PA Workers’ Compensation – The Exclusivity Rule
The Pennsylvania workers’ compensation scheme is like a double edged sword. On the one hand, workers’ compensation helps workers who are injured in on the job accidents by paying for medical treatment and also disability, both short term and long term. However, on the other hand, this guarantee comes with a price – employers who provide workers’ compensation benefits are generally immune from being sued for negligent acts that lead to an employee’s work related injury. This immunity is known as the “exclusivity rule,” because workers’ compensation is designed to be the exclusive remedy in a work accident case.
For example, an employee of a construction company falls from a roof because the employer failed to install guardrails and provide personal fall arrest equipment. In general, the workers’ compensation laws in Pennsylvania would prohibit the injured worker from bringing suit against his employer, the construction company. In other words, the construction company would be immune from liability for negligence in failing to install guardrails and/or failing to provide fall protection gear.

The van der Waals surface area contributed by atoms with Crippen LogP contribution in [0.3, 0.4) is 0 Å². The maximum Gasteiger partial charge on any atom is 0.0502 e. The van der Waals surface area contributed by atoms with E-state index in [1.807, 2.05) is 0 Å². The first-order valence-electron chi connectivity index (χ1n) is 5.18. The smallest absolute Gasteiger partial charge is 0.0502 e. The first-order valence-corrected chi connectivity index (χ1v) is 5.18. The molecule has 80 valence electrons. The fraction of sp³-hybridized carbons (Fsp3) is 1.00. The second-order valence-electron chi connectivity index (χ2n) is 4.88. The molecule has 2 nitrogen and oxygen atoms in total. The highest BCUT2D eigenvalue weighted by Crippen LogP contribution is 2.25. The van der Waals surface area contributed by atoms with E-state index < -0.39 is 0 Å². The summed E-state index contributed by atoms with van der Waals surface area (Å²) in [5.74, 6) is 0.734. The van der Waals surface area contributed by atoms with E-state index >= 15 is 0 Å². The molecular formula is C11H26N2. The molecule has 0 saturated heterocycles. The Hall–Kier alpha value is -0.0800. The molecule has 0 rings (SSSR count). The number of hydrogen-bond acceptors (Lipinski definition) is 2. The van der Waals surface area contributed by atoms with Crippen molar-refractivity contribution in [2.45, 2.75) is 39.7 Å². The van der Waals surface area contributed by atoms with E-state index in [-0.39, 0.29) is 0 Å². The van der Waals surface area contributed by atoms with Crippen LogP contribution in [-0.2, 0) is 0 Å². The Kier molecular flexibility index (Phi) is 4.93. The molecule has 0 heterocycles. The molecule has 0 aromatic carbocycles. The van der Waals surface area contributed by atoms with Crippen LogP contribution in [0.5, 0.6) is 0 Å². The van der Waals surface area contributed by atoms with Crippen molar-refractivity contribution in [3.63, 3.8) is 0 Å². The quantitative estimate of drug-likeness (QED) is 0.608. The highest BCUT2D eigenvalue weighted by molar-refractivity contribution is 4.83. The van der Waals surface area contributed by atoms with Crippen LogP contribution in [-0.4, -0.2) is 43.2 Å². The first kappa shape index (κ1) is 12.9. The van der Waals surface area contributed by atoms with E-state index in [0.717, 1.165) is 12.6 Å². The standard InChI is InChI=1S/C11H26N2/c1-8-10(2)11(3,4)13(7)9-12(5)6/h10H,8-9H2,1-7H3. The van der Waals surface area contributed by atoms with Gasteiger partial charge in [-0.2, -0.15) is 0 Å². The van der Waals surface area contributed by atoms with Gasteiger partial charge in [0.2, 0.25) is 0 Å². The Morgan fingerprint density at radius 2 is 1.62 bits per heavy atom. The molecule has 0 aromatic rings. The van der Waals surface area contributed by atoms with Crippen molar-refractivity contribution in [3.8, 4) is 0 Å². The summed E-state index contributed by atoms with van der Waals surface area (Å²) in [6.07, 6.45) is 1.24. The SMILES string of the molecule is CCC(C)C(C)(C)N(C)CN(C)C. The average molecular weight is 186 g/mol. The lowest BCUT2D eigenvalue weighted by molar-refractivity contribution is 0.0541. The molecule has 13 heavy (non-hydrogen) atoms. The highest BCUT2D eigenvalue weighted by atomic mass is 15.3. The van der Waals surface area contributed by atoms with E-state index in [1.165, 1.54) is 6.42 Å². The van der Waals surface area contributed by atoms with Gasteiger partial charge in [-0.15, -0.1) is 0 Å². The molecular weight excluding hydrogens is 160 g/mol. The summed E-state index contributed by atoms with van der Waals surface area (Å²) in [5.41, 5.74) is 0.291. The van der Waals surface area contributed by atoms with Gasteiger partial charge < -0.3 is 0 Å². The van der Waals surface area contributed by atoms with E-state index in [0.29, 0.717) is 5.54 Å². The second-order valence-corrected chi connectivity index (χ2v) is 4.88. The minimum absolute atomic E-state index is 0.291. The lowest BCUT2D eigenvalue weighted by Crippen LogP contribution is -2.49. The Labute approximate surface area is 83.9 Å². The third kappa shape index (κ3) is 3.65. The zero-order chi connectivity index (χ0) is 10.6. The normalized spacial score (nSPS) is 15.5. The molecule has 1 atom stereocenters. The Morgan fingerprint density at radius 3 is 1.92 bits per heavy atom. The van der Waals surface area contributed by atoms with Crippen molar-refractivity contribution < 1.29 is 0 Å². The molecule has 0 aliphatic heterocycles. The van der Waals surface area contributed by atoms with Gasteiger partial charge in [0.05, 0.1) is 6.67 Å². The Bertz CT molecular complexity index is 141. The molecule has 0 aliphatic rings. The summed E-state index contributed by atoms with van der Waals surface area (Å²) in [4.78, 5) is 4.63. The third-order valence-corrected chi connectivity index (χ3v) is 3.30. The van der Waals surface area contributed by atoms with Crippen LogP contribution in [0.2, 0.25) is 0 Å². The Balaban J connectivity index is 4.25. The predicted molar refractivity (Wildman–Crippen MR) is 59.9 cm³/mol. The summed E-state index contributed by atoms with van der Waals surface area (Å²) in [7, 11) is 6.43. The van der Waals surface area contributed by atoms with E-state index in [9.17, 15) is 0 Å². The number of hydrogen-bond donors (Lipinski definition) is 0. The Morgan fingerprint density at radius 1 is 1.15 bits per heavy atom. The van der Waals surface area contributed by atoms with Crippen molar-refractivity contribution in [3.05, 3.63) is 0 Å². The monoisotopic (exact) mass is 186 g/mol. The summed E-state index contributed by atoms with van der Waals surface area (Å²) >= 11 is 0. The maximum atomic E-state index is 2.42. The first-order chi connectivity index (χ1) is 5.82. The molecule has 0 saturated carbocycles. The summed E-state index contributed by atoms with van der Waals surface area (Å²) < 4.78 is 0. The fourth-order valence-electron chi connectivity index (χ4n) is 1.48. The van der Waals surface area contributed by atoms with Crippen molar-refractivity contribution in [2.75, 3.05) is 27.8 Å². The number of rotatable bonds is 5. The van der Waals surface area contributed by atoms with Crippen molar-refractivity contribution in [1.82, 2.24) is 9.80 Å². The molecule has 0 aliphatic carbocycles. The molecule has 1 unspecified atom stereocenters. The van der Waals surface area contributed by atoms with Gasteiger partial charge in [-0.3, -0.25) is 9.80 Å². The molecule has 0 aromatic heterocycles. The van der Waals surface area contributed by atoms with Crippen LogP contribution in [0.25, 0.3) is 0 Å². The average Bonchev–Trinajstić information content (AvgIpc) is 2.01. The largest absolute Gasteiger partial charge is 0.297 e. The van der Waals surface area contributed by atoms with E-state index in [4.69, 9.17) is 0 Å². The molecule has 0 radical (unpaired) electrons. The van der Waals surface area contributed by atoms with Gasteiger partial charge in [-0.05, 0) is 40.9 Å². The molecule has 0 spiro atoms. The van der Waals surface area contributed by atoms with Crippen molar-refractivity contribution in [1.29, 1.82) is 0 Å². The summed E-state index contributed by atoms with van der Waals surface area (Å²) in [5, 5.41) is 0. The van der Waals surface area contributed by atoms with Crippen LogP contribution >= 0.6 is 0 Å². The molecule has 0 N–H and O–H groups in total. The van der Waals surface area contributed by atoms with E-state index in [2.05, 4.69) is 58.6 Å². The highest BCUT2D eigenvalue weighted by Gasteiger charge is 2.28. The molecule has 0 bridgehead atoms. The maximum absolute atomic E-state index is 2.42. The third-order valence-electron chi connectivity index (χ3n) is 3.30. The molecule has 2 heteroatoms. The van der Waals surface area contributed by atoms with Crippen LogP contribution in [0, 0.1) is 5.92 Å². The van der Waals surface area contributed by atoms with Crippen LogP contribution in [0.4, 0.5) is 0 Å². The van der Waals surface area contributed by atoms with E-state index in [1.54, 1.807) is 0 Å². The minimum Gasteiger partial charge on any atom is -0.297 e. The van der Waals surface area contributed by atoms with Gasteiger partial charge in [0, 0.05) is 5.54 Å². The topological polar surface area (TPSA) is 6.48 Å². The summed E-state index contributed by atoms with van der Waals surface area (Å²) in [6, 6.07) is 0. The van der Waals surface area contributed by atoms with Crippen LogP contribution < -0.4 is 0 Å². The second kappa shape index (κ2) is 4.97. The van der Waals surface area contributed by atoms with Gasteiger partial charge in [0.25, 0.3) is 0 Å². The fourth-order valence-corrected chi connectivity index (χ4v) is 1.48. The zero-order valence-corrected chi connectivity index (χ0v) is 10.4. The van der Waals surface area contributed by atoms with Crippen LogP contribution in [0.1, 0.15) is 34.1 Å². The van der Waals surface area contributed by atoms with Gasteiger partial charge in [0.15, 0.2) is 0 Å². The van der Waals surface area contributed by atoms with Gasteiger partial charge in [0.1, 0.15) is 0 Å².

This immunity from liability often creates situations in which employers shirk safety obligations, and this can lead to disastrous results in specific industries, such as the construction or industrial industry. These industries are powered by heavy equipment, like cranes, forklifts, etc., which are very dangerous and can result in a catastrophic accident or worse, fatality.
Related: Pennsylvania Workers’ Compensation Law – The Basics (Part A)
PA Workers’ Compensation – Exceptions to the Exclusivity Rule
It is important to note, however, that there are some narrowly carved exceptions to this general rule of no liability. For instance, in Pennsylvania, if a work injury/accident is of a personal nature, i.e., is directed at the worker as an individual, rather than as an employee, the employer may be sued for negligence which contributes to the injury. For example, if a worker with a history of aggressive behavior singles out another worker and subsequently beats him, while on the job, the employer may be held liable for failing to prevent the assault.
There are other exceptions, such as the dual persona and intentional conduct exceptions. It is vital for workers injured on the job to consult with a knowledgeable work accident lawyer to discuss these exceptions and whether they apply.
Related construction accident law articles:
- Employer Liability for Work Related Accidents in Pennsylvania
- Liability in a Construction Accident Case
- PA & NJ Construction Accident Lawsuits: Heavy Equipment Accident Cases
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